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October 1815: There is only one place Kendra Donovan wants to travel—back to her own time period in the twenty-first century. But since that’s not happening, she agrees instead to travel with her new guardian, the Duke of Aldridge, to one of his smaller estates in Lancashire. Their journey takes them through Yorkshire, a region whose breathtaking beauty masks a simmering v October 1815: There is only one place Kendra Donovan wants to travel—back to her own time period in the twenty-first century. But since that’s not happening, she agrees instead to travel with her new guardian, the Duke of Aldridge, to one of his smaller estates in Lancashire. Their journey takes them through Yorkshire, a region whose breathtaking beauty masks a simmering violence brought on by the Industrial Revolution, which pits mill owner against worker. When Kendra and the Duke encounter a band of Luddites on a lonely, fog-shrouded road, the Duke informs the authorities in the nearby village of East Dingleford that mischief may have been done at the local mill. However, it isn’t just mischief but murder that is discovered, when the body of the mill manager, Mr. Stone, is found brutally bludgeoned to death in his office. The Constable is certain the radical-minded Luddites committed the murder. One look at the crime scene and Kendra knows they did not, prompting the Duke to shock the locals by volunteering their services to catch the real killer. Joined by lover Alec and Bow Street Runner Sam Kelly, Kendra must sort through the puzzle of Stone’s rather unsavory life, picking apart alibies and dissecting carefully created deceptions from a growing list of suspects. As a special agent for the FBI, Kendra thought she’d encountered every kind of evil. But when another, even more vicious murder rocks East Dingleford, Kendra realizes that they’re dealing with a stone-cold killer—one who has a shocking secret that he will do anything to protect.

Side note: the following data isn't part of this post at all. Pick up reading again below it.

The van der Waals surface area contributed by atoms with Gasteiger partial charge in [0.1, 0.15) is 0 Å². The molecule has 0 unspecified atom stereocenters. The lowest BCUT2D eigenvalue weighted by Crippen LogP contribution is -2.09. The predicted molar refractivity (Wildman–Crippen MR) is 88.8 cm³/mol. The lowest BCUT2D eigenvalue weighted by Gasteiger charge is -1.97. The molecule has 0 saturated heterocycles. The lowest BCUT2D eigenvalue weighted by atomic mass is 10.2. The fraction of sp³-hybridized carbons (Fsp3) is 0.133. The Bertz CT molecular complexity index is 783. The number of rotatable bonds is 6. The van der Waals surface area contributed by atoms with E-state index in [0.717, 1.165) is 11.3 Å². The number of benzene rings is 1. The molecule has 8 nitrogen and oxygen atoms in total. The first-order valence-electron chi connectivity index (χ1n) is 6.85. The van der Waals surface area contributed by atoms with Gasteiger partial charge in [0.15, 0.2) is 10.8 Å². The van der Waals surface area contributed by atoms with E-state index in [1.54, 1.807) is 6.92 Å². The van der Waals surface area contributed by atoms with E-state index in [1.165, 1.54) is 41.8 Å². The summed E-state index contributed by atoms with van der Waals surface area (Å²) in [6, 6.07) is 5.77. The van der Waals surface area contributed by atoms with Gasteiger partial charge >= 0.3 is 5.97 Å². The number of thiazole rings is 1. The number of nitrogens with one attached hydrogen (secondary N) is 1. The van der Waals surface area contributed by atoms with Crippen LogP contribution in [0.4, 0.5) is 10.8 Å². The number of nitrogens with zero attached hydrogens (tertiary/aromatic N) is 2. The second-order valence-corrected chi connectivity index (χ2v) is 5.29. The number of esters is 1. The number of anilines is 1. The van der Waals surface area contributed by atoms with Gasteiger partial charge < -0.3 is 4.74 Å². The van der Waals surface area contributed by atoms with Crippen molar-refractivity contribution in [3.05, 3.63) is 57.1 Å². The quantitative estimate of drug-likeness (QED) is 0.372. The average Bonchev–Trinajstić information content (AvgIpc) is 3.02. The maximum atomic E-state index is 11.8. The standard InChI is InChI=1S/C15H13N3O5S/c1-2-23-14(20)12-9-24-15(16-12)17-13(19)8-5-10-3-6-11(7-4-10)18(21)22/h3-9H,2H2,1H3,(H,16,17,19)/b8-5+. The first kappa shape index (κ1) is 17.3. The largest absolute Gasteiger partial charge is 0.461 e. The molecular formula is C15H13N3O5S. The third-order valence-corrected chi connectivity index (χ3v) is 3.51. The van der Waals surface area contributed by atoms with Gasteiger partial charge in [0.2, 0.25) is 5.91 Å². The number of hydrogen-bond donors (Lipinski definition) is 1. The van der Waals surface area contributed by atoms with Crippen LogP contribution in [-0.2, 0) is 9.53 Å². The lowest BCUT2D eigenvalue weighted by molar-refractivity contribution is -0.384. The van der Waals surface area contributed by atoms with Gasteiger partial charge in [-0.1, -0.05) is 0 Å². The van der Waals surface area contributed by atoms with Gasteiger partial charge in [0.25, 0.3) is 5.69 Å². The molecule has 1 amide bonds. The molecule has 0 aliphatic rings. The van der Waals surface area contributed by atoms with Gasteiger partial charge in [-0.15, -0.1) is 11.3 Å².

30 review for Caught in Time

  1. 5 out of 5

    Lori

    I have really, really enjoyed this series. I would love to travel back in time and feel like I live vicariously through all of Kendra’s experiences. McElwain did a great job with the ending to this one... I was really not expecting it! What I like most about these novels is that they are centered almost entirely on crime solving and not romance. If you enjoy who-dun-it’s & time travel then this is a must read series. 5 stars.

  2. 4 out of 5

    Robyn